Pine Valley Cosmonauts[edit]

Langford initiated another project, the Pine Valley Cosmonauts, which performs the music of other country music groups. Several alternative country musicians have guested alongside a revolving assortment of Chicago musicians who have backed both Langford and other musicians such as Kelly Hogan.

Wee Hairy Beasties[edit]

Wee Hairy Beasties were a children's music group based in Chicago, composed of Jon Langford, Sally Timms, Kelly Hogan, and Devil in a Woodpile. They played their first gig together at the Brookfield Zoo near Chicago, and released two albums in 2006 and 2008.[13][14]

Solo, Skull Orchard, etc.[edit]

Langford's first official solo album, Skull Orchard, a look back at his hometown of Newport, Wales, was released in 1998. He followed it with All the Fame of Lofty Deeds, in 2004, Gold Brick in 2006, Old Devils in 2010 and Here Be Monsters in 2014.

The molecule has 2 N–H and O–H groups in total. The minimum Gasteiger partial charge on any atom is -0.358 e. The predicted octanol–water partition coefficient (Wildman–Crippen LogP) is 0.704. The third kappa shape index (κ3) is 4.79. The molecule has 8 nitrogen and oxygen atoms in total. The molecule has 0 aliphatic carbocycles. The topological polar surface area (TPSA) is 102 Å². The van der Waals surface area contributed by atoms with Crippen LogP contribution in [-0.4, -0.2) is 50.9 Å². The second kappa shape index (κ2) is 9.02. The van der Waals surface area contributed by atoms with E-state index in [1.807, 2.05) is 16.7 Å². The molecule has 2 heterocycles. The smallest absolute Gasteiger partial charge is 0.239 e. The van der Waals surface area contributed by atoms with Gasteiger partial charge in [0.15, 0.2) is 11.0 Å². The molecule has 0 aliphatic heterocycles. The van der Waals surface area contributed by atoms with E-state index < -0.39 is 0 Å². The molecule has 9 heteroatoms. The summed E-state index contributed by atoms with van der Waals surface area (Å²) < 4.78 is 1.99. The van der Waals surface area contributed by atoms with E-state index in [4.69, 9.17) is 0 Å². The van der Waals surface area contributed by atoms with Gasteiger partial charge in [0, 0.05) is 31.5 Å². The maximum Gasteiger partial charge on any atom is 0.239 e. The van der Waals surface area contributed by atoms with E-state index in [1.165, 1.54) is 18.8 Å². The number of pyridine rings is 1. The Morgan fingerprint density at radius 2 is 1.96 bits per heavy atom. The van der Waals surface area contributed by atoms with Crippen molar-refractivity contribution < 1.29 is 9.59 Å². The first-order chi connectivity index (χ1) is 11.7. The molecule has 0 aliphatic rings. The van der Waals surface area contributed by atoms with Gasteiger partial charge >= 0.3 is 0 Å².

Langford and Sally Timms, the other Chicago-based member of the Mekons, continue to collaborate on various recording and performance projects, as of 2020.[15]

Circa 2003, Langford started the band "Ship & Pilot", to perform his songs. It continued to perform into 2006, and very occasionally since. Ship & Pilot also included Sally Timms, Tony Maimone, Jean Cook, and on drums variously Steve Goulding or Dan Massey.[16][17][18][19][20]

In the late 2000s Langford came into contact with the Burlington Welsh Male Chorus based near Toronto. He invited them first to accompany him at a CeltFest in Chicago in 2007, and then to re-record the whole of the Skull Orchard. The album Skull Orchard Revisited (credited to Jon Langford and the Burlington Welsh Male Chorus) was released on 3 June 2011 by Bloodshot Records.[21]

2010's Old Devils is a follow up to the first Skull Orchard album.[22]

At the 2014 Hideout Block Party in Chicago, Langford debuted the band Bad Luck Jonathan (a name likely inspired by that of then-president of Nigeria, Goodluck Jonathan).[23][24] The band, described as "socialist voodoo space boogie",[25] featured Alan Doughty and Joe Camarillo from the Waco Brothers, Phil Wandscher from Whiskeytown, and Martin Billheimer from Chicago's Pritzker Military Museum and Library.[26]